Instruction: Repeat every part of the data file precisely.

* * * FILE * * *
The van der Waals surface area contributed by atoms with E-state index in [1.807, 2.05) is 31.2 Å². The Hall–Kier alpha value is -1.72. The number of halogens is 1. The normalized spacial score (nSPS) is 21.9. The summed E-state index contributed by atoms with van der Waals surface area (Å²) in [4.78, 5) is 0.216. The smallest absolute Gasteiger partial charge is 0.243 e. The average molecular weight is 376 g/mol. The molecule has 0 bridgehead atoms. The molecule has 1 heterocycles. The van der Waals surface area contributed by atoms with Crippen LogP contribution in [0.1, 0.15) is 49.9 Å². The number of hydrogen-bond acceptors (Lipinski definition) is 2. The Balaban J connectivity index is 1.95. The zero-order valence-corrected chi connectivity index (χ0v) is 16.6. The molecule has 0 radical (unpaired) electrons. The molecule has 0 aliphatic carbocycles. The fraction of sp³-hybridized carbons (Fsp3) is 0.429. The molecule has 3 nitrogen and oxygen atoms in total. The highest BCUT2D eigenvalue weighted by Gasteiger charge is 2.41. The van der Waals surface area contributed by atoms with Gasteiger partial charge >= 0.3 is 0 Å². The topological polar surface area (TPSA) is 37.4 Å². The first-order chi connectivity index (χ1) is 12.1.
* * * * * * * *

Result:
The van der Waals surface area contributed by atoms with E-state index in [1.807, 2.05) is 31.2 Å². The Hall–Kier alpha value is -1.72. The number of halogens is 1. The normalized spacial score (nSPS) is 21.9. The summed E-state index contributed by atoms with van der Waals surface area (Å²) in [4.78, 5) is 0.216. The smallest absolute Gasteiger partial charge is 0.243 e. The average molecular weight is 376 g/mol. The molecule has 0 bridgehead atoms. The molecule has 1 heterocycles. The van der Waals surface area contributed by atoms with Crippen LogP contribution in [0.1, 0.15) is 49.9 Å². The number of hydrogen-bond acceptors (Lipinski definition) is 2. The Balaban J connectivity index is 1.95. The zero-order valence-corrected chi connectivity index (χ0v) is 16.6. The molecule has 0 radical (unpaired) electrons. The molecule has 0 aliphatic carbocycles. The fraction of sp³-hybridized carbons (Fsp3) is 0.429. The molecule has 3 nitrogen and oxygen atoms in total. The highest BCUT2D eigenvalue weighted by Gasteiger charge is 2.41. The van der Waals surface area contributed by atoms with Gasteiger partial charge >= 0.3 is 0 Å². The topological polar surface area (TPSA) is 37.4 Å². The first-order chi connectivity index (χ1) is 12.1.